Generation Y Deals With a Falling
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September7, 2009

By Natalia Real, Featured Columnist

Today is Labor Day in the US, the traditional holiday when hard-
working Americans celebrate a well-deserved day-off tending
backyard barbecues and soaking up the last rays of summer sun.  But,
this year, the year when Americans and indeed the world struggles to
recover from the most severe economic downturn since the Great
Depression, the festivities may be more poignant than joyful.
Especially so for the generation trying to enter the workforce for the
first time.

Many 20-somethings today are facing thwarted prospects—the
opposite of what they grew to expect having come of age in the
ambitious ‘90s and ‘00s. It can be even more frustrating to experience
unemployment for Generation Yers, who many a time are still unsure
of what professional path they want to follow, than for other

To make matters worse, young people are suffering from the economic
downturn more than other demographics: the national unemployment
rate for 20 to 24-year-olds was 12.9% in February, up from 9% a
year ago and higher than the overall unemployment rate of 8.1%,
according to Bureau of Labor Statistics. For people aged 25 to 29, the
rate (not seasonally adjusted) was 10.6%.

Notwithstanding, while some find themselves stuck and fearful of
taking risks, others are devising plans to make the situation work for
them, even if they have lost their jobs. Here are the stories of several
Generation Yers and their experiences within the economic crisis.

For starters, not everyone has experienced substantial changes in
their lifestyle. Take Judie Berlach, 25, of Tampa, FL. She is in medical
school and supplements her income by giving private math lessons,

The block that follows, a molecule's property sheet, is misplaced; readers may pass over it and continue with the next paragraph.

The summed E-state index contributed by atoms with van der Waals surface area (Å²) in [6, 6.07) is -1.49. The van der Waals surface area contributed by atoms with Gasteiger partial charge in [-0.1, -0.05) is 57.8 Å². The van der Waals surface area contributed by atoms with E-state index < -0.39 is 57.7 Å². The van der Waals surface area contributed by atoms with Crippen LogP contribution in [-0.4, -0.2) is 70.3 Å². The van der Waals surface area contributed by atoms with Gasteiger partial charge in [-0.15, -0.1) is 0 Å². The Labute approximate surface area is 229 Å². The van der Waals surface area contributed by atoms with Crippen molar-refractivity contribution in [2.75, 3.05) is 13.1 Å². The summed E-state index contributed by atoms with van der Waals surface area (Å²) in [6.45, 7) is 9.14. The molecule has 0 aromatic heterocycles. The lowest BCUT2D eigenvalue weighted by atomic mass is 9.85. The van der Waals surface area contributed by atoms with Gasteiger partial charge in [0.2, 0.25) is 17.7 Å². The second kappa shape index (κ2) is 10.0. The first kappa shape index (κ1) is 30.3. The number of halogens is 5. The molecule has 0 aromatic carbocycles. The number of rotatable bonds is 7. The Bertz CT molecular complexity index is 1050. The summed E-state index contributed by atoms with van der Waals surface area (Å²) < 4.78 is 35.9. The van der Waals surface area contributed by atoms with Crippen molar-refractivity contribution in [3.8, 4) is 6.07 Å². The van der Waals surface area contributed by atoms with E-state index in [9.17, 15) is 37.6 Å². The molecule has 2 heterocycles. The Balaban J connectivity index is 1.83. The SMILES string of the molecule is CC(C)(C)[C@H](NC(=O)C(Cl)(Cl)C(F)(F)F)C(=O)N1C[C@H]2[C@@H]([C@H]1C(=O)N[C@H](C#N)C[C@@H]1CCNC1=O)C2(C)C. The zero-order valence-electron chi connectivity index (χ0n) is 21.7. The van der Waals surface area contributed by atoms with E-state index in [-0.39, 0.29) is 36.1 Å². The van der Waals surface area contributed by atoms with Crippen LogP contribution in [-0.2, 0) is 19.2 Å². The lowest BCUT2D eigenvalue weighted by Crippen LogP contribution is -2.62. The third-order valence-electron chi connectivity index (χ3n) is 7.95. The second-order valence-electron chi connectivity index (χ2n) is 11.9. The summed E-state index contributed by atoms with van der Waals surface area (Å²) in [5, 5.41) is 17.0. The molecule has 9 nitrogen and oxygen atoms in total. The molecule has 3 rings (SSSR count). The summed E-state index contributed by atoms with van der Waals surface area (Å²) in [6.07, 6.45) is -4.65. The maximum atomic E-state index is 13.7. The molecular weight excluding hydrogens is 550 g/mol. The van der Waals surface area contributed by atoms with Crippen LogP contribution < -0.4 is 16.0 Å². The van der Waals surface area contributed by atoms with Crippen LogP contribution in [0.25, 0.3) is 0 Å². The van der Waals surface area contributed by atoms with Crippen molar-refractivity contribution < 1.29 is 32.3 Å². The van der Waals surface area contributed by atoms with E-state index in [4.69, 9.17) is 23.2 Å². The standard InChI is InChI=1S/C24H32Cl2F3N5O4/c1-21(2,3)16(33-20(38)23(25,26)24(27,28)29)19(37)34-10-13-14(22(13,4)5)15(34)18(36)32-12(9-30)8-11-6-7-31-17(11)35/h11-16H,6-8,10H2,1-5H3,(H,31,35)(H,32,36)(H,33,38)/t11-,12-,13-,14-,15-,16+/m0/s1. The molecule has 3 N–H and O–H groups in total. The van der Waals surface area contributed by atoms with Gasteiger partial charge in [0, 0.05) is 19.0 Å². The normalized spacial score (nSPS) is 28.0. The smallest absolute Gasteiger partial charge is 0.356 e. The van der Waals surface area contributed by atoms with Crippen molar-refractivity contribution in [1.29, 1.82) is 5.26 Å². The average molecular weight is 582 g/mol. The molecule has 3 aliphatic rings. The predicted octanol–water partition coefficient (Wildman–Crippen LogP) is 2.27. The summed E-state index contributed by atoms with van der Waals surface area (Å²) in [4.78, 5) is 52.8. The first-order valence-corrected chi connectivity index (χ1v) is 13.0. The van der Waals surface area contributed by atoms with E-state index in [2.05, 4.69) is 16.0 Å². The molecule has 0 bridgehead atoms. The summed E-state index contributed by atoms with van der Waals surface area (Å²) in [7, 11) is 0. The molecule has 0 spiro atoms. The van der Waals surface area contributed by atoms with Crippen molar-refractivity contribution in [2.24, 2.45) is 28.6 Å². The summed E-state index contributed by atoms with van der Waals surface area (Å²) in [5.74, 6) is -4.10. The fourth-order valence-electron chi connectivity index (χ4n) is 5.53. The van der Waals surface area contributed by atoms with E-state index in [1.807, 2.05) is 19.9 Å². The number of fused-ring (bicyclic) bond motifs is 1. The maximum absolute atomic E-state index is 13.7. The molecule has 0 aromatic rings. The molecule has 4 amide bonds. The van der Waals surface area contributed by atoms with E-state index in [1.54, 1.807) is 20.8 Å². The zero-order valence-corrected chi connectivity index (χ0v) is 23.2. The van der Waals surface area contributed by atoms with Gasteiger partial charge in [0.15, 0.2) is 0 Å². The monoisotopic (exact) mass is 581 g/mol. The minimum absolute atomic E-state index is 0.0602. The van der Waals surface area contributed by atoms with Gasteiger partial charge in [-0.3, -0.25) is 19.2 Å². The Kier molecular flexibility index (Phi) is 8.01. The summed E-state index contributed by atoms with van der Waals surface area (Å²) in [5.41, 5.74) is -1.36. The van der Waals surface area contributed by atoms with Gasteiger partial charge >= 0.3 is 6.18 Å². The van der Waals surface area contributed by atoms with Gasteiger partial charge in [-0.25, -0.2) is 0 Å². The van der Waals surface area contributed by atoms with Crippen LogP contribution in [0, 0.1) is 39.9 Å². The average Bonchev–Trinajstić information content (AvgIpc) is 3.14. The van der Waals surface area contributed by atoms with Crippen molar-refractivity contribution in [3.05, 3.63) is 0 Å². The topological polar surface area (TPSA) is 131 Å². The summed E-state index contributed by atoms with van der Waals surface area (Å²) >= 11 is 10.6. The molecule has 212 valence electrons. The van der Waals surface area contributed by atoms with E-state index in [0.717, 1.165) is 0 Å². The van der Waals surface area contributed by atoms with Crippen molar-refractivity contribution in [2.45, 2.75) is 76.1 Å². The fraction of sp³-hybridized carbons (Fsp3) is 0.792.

just like she did while getting her MA. “I'm not in an industry largely
affected by all of this… I'm very protected,” she explains, as she was
already a medical student when the economy sank. While she remains
on her regularly low budget, Judie says, “I'm saving a lot at this
point… I'm also still investing because the stock market is on sale.”

Judie’s boyfriend, Gus Maswell, 23, is a pilot. While he doesn’t make a
lot of money, she says, “The airline industry is very mercurial. He's
not saving. He's not changed anything, though he probably should. I
wish he were being more prudent about it.” Judie describes Gus as a
risk-taker who isn’t letting the financial crisis get in his way, who
instead is looking to reap the positive aspects of the crisis: “He sees it
as a time to make investments, so you can make money. Buy low, sell
high, right?”

Andrew T., 24, of Chicago, IL, is a coder. He moved to Chicago last
year after getting an offer tempting enough for him to leave his job in
Pennsylvania. Andrew is still in a great position, although he confesses
that the possibility of getting laid off is always present in his mind. He
copes by pushing it to the background. As far as his peers, “It depends
on the field,” he says. “Most of my friends in technology-related jobs
still have them and are doing well. People who studied liberal arts
seem to be having problems…A few friends were laid-off, but a
majority managed to get new jobs pretty quickly.”

Like Judie, Andrew sees graduate school as an attractive alternative
for many: “I think more kids are going to grad school than before.
Also, while you might expect that many are moving back in with their
folks, most still live away from home.” He also finds this a fitting
opportunity for taking leaps of faith: “I think people are more likely to
take risks now. When you're not tied down with a job you can try
different things and are more likely to explore alternatives.”

Some people, however, do feel significantly crunched. Jamie Huit, 25,
of Vancouver, WA, has only been able to procure a job because she
speaks Spanish: “I work at an NGO and take care of the Spanish
speakers who come into the clinic. Basically, I make slightly more than
minimum wage and I’m always at least a little bit in debt. It’s pretty
depressing.” Ideally, she would like to teach English in South America,